Every once in a while, President Obama has to explain to the nation why he's doing stuff. He doesn't want to do it, because you guys annoy him, and you don't want to listen to it, because Dancing With the Stars is on. But this is how democracy works! And we are currently dropping bombs on Libya, a country (?) in Africa (?), and it is important that you know why we are doing such a thing, because otherwise George Will or someone will whine forever and ever, and also, your tax dollars something something.
So President Obama stood dutifully in front of a bunch of American flags and let us all know that we'd averted a "looming humanitarian crisis." You see, Libyan dictator Muammar Qaddafi is a really bad dude, and he was going to murder his own people, and saving the lives of Arabs is, in this case, in our country's interests!
But more importantly than that, Obama wants us to know that our war-ish Libya thing is not Iraq. Not even a little bit: "The risk and the cost of this operation–-to our military, and to American taxpayers—will be reduced significantly." (Glad to hear that very little of the significant part of my tax dollar paying for our enormous military is going toward an even vaguely humanitarian mission!) In fact, NATO is taking over now, so don't worry, bros, we have a totally limited role in this who shebang and we can get back to the real focus of our military, murdering 15-year-old Afghan civilians.
He didn't, before you ask, mention an "exit strategy" or an "endgame," likely for the simple reason that he has no clue how this is going to pan out and neither does anyone else. Not that it will satisfy pundits/bloggers/people who learned the phrase "exit strategy" while warblogging about Iraq! And, as you know, the real reason Obama had to give a boring speech essentially rehashing everything his administration's representatives have been saying since we first starting flying our planes over Libya is to make sure that everyone has something new to have an opinion about. "Did Obama convince the American people?" "Did Obama sell the intervention?" "Is the intervention good or bad?" "Is the intervention legal or illegal?" Yes, there are a lot of things to have opinions about. (There seems to be some kind of secret contest to see who can be the most irritatingly cynical about the no-fly zone, where the prize is "being an asshole.")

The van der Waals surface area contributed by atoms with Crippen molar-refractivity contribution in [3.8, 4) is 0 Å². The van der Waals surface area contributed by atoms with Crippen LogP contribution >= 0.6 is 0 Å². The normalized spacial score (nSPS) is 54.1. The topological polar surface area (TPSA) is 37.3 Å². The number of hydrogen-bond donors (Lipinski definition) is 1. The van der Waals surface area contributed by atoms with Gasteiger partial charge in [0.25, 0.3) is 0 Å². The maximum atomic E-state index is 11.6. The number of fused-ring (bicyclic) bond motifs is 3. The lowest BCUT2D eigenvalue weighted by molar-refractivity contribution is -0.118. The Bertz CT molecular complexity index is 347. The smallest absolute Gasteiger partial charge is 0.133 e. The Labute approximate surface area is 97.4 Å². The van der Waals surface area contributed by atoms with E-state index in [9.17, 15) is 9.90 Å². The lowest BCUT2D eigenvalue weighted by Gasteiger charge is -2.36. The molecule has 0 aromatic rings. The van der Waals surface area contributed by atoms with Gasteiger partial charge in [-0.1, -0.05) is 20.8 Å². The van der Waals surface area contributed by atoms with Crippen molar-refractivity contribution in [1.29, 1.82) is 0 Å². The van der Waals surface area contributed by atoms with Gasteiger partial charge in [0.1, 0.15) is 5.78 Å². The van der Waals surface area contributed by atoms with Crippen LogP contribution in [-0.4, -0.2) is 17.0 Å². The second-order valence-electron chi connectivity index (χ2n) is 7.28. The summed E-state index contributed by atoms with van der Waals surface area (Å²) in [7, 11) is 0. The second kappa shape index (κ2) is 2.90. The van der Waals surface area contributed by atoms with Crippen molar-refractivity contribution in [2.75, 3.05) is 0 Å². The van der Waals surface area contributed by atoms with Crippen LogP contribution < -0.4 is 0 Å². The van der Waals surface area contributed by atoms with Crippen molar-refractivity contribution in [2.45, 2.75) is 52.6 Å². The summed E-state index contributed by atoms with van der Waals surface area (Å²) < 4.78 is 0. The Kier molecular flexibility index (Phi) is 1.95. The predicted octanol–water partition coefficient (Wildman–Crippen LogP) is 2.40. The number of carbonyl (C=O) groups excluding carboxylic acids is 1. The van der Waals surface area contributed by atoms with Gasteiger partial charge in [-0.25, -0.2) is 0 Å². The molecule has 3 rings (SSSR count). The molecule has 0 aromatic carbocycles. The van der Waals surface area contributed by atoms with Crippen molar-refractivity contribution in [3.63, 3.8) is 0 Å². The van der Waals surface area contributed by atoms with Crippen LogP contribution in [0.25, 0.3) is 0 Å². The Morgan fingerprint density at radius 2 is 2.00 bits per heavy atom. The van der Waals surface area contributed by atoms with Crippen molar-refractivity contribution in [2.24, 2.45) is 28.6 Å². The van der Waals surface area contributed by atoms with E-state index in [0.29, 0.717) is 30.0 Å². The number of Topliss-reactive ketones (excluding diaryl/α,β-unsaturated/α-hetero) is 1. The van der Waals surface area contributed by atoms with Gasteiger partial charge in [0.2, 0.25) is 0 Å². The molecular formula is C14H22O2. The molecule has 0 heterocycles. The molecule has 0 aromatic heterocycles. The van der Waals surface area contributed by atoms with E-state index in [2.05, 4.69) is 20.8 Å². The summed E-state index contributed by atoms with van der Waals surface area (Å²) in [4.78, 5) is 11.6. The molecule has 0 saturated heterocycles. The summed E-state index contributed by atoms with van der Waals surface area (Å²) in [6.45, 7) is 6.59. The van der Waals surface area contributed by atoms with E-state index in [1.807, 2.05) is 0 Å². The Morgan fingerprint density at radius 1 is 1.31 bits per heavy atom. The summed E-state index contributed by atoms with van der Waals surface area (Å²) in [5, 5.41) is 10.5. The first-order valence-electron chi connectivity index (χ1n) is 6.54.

But, as Andrew Sullivan put it, "a blogger has to take a position, even if not make a decision," and who are we to argue against that? Indeed, who are we to say that "taking a position" ("pro" or "anti") is not only the least fruitful way to approach a complicated discussion about both the specifics of this no-fly zone and the more general question of humanitarian intervention but is in many cases actively damaging to that discussion?
Oh, right, I am a blogger, and I "have" to take a position. My position on Libya is: God I hope this ends well. My position on positions: You do not have to take one, and sometimes it is better not to. And now: Dancing With the Stars!